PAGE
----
You may be living with or in recovery from an eating disorder or maybe you just know what its like to experience body shame with the diet culture we live in. Spring and Summer can be a trigger to restrictive urges, body comparisons and self-judgement. Learn 3 tools to strengthen your body image this Summer.
Do you feel like you’ve lost the connection you used to have with your partner? Emotionally-focused therapy (EFT) can help in the process of rebuilding the relationship from the ground up. Through the process of building more empathy and communication skills within the relationship, a path forward can be established.
Your breath is both a complicated and conveniently simple process that weaves together the communication between your body and mind. Linked to your nervous system, your breath has the capabilities of keeping you alive, soothing your body and mind and increasing energy. Your breath holds a wealth of resources for you. All you have to do is attend to it. Here’s some ways to access its usefulness.
Do you want to learn skills or go deep?
Before searching for a trauma specialist in Bryn Mawr, Pennsylvania, you may want to consider what, exactly you are looking for. Do you want to learn skills to help you tolerate the trauma memories? Or would you prefer to engage in deeper therapeutic work to get underneath the trauma so that it can heal at the core?
Skills such as DBT Skills are extremely helpful for daily life.
DBT has 4 tenants: distress tolerance, interpersonal effectiveness, emotion regulation and mindfulness. These skills are essential when doing trauma work for PTSD and for many other difficulties such as anxiety, depression, anger management, eating disorders, self-harm and addiction.
If you’d prefer to get underneath the trauma, you will need a therapist who can help you with skills to stabilize and one who is able to help you heal at the root of the problem.
These skills are the building blocks that will allow you to be able to function and tolerate uncomfortable memories and emotions as you dive deeper into the healing work.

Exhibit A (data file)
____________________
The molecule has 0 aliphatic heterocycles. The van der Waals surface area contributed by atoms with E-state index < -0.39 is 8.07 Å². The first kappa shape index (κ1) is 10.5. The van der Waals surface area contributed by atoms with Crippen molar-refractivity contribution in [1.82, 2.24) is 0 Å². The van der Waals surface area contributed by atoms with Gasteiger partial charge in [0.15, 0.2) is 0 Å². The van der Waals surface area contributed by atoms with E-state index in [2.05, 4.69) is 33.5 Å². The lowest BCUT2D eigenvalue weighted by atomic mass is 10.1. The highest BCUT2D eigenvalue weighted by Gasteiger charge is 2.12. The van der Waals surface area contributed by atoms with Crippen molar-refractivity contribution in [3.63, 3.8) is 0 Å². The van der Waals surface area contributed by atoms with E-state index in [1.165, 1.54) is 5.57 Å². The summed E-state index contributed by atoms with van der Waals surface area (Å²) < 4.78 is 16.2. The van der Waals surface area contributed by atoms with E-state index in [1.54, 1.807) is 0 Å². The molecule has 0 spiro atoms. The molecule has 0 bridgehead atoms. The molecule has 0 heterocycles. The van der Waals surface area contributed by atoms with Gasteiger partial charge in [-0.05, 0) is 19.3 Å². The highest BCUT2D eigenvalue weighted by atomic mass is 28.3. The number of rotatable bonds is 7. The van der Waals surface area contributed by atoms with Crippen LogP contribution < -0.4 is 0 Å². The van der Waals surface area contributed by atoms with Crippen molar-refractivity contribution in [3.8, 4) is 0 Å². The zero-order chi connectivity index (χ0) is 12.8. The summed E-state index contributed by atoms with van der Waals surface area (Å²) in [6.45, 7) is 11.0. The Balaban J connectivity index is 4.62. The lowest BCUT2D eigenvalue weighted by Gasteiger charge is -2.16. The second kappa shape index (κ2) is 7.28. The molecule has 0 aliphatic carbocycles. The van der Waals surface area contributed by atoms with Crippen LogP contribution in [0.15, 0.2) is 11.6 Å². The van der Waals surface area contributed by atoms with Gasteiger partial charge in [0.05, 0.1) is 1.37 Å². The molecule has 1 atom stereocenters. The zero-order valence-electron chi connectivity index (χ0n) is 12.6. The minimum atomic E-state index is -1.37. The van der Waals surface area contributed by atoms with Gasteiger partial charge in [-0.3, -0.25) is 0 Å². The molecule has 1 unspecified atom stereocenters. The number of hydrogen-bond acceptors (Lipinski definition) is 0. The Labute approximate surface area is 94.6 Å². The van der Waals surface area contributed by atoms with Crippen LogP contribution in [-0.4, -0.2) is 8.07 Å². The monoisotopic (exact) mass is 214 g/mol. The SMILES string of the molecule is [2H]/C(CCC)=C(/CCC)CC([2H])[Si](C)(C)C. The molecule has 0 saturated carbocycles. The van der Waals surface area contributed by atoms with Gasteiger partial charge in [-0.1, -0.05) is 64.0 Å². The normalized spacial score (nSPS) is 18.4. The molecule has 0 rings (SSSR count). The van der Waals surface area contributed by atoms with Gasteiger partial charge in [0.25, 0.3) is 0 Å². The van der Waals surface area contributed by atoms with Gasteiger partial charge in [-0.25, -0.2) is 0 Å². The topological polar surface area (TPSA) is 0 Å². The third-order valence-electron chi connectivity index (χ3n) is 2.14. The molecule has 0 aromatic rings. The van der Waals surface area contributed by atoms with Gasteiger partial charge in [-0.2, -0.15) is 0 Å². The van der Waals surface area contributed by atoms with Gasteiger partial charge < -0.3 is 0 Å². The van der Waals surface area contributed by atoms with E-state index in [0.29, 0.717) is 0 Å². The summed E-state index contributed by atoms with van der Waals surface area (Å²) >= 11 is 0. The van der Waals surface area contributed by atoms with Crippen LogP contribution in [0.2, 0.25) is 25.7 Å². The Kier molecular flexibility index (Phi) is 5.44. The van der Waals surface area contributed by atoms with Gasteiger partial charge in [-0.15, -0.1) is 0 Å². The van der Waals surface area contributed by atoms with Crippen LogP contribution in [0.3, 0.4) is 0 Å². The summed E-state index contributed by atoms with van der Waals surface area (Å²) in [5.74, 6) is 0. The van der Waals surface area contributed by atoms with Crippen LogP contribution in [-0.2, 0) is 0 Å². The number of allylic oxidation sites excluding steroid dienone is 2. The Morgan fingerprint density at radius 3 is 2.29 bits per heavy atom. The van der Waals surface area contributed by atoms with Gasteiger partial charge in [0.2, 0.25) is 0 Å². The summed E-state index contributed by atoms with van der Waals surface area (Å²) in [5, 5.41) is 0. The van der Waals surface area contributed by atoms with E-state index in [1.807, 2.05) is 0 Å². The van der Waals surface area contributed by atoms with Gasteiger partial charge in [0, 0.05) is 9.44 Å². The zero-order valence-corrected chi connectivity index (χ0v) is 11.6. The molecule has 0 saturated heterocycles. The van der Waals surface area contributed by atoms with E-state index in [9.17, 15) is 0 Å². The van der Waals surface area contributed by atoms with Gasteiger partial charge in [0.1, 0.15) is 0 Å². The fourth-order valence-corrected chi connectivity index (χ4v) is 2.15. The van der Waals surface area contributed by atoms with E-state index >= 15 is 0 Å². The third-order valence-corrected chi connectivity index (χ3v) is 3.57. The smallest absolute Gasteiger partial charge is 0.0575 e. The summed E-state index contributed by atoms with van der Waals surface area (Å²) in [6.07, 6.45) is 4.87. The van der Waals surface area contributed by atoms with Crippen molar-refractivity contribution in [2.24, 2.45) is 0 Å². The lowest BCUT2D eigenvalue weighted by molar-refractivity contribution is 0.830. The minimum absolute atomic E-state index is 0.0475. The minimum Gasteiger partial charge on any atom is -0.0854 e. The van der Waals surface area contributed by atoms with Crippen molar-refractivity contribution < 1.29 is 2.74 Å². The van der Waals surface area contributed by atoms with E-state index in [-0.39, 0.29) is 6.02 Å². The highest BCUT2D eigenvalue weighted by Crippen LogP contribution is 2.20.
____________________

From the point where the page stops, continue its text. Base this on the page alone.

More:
2. Which Therapeutic Models Do you Prefer?
When looking for a trauma specialist in Bryn Mawr, you’ll also want to take the time to find out the model or theory that the therapist uses to help navigate your therapy. If you’re looking for a safe space to process and talk things out make sure you find a counselor who is great at talk therapy. If you are looking for evidence based interventions to help you DO something with the traumatic material, you may want to investigate something like EMDR. If you want to work more from the body or a creative place, you may want to look for an art therapist, a yoga therapist or an experiential or psycho-dramatic therapist. Ideally, you’ll find a therapist who is able to choose a therapeutic tool from a large tool belt with many choices.
3. What is your commitment level to healing?
Successful therapy is mostly about your commitment to healing. Your counselor may ask you to consider abstaining from addictive substances, behaviors or eating disordered behaviors, especially while you’re engaged in trauma work. If you’re doing drugs, engaging in self harm or throwing up your food while you’re trying to heal from PTSD, it can side-track the process. Instead of taking the time in between sessions to allow your psyche to continue to process and digest the trauma, engaging in behaviors can numb the emotions and make it less likely that you will process and be ready for your next session. When you commit to your own healing process, it means you are willing to look at all aspects of your life and work towards shifting the things that no longer serve you.